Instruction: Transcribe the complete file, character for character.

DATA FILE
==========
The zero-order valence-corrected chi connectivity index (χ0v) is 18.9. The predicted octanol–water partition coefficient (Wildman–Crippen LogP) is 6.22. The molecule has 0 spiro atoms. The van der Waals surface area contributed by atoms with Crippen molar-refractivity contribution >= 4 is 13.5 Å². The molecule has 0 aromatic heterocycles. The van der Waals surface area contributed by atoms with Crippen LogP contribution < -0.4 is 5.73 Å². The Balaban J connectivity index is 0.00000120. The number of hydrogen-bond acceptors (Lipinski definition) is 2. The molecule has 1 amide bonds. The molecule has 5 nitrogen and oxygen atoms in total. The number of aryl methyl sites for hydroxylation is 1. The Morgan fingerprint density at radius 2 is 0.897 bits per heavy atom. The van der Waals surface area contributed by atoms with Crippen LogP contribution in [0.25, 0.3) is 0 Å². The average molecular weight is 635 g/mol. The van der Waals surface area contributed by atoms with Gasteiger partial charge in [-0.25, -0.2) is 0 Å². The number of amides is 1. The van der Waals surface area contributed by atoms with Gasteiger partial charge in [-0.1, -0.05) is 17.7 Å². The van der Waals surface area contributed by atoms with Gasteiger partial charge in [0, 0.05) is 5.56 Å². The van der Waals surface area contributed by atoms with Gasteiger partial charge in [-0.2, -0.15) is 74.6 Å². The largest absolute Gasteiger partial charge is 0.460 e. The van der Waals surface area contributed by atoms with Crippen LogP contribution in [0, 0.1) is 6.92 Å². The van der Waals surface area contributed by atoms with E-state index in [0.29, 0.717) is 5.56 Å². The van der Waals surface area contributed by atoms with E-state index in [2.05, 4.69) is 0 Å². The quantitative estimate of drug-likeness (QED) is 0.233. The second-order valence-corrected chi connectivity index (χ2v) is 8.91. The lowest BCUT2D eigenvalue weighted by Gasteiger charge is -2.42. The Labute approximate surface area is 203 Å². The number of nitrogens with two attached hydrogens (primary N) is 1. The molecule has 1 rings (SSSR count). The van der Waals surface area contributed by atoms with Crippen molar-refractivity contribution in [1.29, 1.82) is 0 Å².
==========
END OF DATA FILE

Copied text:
The zero-order valence-corrected chi connectivity index (χ0v) is 18.9. The predicted octanol–water partition coefficient (Wildman–Crippen LogP) is 6.22. The molecule has 0 spiro atoms. The van der Waals surface area contributed by atoms with Crippen molar-refractivity contribution >= 4 is 13.5 Å². The molecule has 0 aromatic heterocycles. The van der Waals surface area contributed by atoms with Crippen LogP contribution < -0.4 is 5.73 Å². The Balaban J connectivity index is 0.00000120. The number of hydrogen-bond acceptors (Lipinski definition) is 2. The molecule has 1 amide bonds. The molecule has 5 nitrogen and oxygen atoms in total. The number of aryl methyl sites for hydroxylation is 1. The Morgan fingerprint density at radius 2 is 0.897 bits per heavy atom. The van der Waals surface area contributed by atoms with Crippen LogP contribution in [0.25, 0.3) is 0 Å². The average molecular weight is 635 g/mol. The van der Waals surface area contributed by atoms with Gasteiger partial charge in [-0.25, -0.2) is 0 Å². The number of amides is 1. The van der Waals surface area contributed by atoms with Gasteiger partial charge in [-0.1, -0.05) is 17.7 Å². The van der Waals surface area contributed by atoms with Gasteiger partial charge in [0, 0.05) is 5.56 Å². The van der Waals surface area contributed by atoms with Gasteiger partial charge in [-0.2, -0.15) is 74.6 Å². The largest absolute Gasteiger partial charge is 0.460 e. The van der Waals surface area contributed by atoms with Crippen LogP contribution in [0, 0.1) is 6.92 Å². The van der Waals surface area contributed by atoms with E-state index in [0.29, 0.717) is 5.56 Å². The van der Waals surface area contributed by atoms with E-state index in [2.05, 4.69) is 0 Å². The quantitative estimate of drug-likeness (QED) is 0.233. The second-order valence-corrected chi connectivity index (χ2v) is 8.91. The lowest BCUT2D eigenvalue weighted by Gasteiger charge is -2.42. The Labute approximate surface area is 203 Å². The number of nitrogens with two attached hydrogens (primary N) is 1. The molecule has 1 rings (SSSR count). The van der Waals surface area contributed by atoms with Crippen molar-refractivity contribution in [1.29, 1.82) is 0 Å².